Speaking of AIP Home Video, I think this might actually be the first film I’ve ever reviewed released by them (which is crazy to think about considering they’ve released so much weird/unknown stuff). They were the kings of releasing sleazy movies during the video boom. They released everything from David Prior action films to the Christmas-themed horror masterpiece, Elves. Some of their titles are extremely obscure and are never really talked about, while others are heralded as cult classics. With a catalog as vast and (mostly) fun as AIP’s, they are always worthwhile tapes to grab if you see them. I love picking them up, especially since you never know what you are going to get and a lot of the stuff hasn’t made it to DVD (Enemy Unseen included). I wouldn’t tell anyone to hunt this movie down, but it wasn’t bad per se, it was just disappointing. Kind of like when a mother says, “I’m not mad at you, I’m just disappointed.” Which, come to think of it, is usually much worse.
By Dan Kinem
Canada is a very weird place. For one, they put disgusting cheese curd on their already perfectly delicious fries. For two, their BBQ sauce tastes like taco sauce. For three, they aren’t nearly as proud of Degrassi as they should be. And for four, Science Crazed.
That last one might not be as obvious as the other three but it’s the most bizarre of them all. Science Crazed was the one and only film from Ron Switzer (though he may have done another that never got released called Buzzsaw Nightmares), a Toronto-based madman/experimental genius. It was made in 1989 as a “spoof,” though somehow I am doubtful of this. It’s so lost and absurd in its execution that it is impossible to tell the true intentions behind this film. I’d like to view it as an extended drug-induced noise pop music video rather than a horror/comedy spoof. “Spoof” in this instance is a marketing attempt to play off the film’s flaws, but rather those flaws should be embraced because they are what makes this film so special.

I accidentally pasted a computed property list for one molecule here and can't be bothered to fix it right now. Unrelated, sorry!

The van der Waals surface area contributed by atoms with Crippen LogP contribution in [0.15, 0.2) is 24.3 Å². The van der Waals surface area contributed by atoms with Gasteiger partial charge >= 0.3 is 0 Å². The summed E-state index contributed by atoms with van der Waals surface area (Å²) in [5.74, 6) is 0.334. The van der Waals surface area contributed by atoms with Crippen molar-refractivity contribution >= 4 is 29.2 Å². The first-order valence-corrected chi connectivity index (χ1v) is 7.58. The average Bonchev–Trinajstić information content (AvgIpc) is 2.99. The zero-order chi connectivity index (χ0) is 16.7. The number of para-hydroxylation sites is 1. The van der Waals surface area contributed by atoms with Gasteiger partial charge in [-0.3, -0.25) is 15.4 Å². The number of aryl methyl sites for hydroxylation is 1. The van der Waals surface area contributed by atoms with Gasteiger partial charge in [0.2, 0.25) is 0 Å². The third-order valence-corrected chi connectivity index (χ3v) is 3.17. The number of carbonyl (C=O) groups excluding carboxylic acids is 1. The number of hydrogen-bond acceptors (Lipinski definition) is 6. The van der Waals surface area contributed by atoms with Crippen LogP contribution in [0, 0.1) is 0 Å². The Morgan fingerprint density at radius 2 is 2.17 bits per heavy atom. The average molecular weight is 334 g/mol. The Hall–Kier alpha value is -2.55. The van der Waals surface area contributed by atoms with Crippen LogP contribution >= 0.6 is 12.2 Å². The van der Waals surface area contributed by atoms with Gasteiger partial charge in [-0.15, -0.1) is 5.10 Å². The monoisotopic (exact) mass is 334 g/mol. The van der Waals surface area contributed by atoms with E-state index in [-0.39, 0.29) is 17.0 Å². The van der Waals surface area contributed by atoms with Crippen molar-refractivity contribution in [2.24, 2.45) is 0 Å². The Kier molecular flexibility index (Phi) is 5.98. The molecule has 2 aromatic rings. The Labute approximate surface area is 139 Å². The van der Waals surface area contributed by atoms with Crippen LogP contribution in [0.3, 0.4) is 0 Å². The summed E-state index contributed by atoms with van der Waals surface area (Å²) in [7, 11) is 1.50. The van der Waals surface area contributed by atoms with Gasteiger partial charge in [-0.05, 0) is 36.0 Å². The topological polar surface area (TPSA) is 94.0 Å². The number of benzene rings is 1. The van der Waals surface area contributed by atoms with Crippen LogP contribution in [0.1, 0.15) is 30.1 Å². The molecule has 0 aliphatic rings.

The movie is basically a fucked-up Canadian retelling of Frankenstein. Dr. Frank is decades ahead of his time but only he knows it. He gets the boot from his job half-way through his most important experiment — which I’ll dub “The 21-Hour Birth” (or is it the 18 hour birth? The math gets a little jumbled, but that’s not the point). Frank — in the way only a genius could — kidnaps a girl and makes her carry a fetus to birth in a extremely accelerated time-frame that kills the mother and her freak of a son… or does it?
The rest of the movie is 77 minutes of extreme close-ups, experimental lighting, and noise. Yes, noise. Not only does the soundtrack sound like a lion with a bone stuck in its throat, but the rest of the time is filled with sounds from the son, or The Fiend, as he is referred to. The sounds he makes while he slowly kills his victims can only be described as a helicopter trying to start that literally only has a drop of gas left yet won’t stop trying. The whole effect is a cacophony of noise coupled with this bizarre art student cinematography that must be seen to be believed. The Fiend being the slowest motherfucker in film history and the whole cast being the dumbest motherfuckers in film history only adds to the effect. Close-up of The Fiend’s boots dragging on the ground. Close-up of two girls faces while they work out. Repeat. I’m not lying when I say “repeat,” either. It’s on an endless loop. Yet, each shot is more entrancing than the last.